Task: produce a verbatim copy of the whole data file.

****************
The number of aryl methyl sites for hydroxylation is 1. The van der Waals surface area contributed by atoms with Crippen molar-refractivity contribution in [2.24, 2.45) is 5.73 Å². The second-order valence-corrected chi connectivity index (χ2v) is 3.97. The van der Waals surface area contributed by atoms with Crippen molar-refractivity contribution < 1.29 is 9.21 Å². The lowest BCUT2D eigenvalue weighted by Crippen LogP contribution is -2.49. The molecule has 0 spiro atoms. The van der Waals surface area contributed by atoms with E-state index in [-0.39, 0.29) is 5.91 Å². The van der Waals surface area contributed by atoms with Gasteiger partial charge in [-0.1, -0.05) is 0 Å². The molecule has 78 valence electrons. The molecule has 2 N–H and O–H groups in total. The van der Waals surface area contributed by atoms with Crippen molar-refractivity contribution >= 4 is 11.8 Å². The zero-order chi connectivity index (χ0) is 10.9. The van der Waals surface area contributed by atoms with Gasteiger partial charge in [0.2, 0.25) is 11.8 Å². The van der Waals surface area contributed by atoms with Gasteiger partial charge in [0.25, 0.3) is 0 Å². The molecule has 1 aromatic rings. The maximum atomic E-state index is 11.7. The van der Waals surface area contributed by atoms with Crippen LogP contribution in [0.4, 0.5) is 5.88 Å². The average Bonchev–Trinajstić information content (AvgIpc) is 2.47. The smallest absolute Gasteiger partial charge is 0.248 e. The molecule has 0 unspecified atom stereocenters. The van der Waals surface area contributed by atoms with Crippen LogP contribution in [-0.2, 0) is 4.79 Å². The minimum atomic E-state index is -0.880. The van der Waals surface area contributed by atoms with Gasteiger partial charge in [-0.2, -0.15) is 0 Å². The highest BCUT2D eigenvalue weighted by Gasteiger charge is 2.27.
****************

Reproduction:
The number of aryl methyl sites for hydroxylation is 1. The van der Waals surface area contributed by atoms with Crippen molar-refractivity contribution in [2.24, 2.45) is 5.73 Å². The second-order valence-corrected chi connectivity index (χ2v) is 3.97. The van der Waals surface area contributed by atoms with Crippen molar-refractivity contribution < 1.29 is 9.21 Å². The lowest BCUT2D eigenvalue weighted by Crippen LogP contribution is -2.49. The molecule has 0 spiro atoms. The van der Waals surface area contributed by atoms with E-state index in [-0.39, 0.29) is 5.91 Å². The van der Waals surface area contributed by atoms with Gasteiger partial charge in [-0.1, -0.05) is 0 Å². The molecule has 78 valence electrons. The molecule has 2 N–H and O–H groups in total. The van der Waals surface area contributed by atoms with Crippen molar-refractivity contribution >= 4 is 11.8 Å². The zero-order chi connectivity index (χ0) is 10.9. The van der Waals surface area contributed by atoms with Gasteiger partial charge in [0.2, 0.25) is 11.8 Å². The van der Waals surface area contributed by atoms with Gasteiger partial charge in [0.25, 0.3) is 0 Å². The molecule has 1 aromatic rings. The maximum atomic E-state index is 11.7. The van der Waals surface area contributed by atoms with Crippen LogP contribution in [0.4, 0.5) is 5.88 Å². The average Bonchev–Trinajstić information content (AvgIpc) is 2.47. The smallest absolute Gasteiger partial charge is 0.248 e. The molecule has 0 unspecified atom stereocenters. The van der Waals surface area contributed by atoms with Crippen LogP contribution in [-0.2, 0) is 4.79 Å². The minimum atomic E-state index is -0.880. The van der Waals surface area contributed by atoms with Gasteiger partial charge in [-0.2, -0.15) is 0 Å². The highest BCUT2D eigenvalue weighted by Gasteiger charge is 2.27.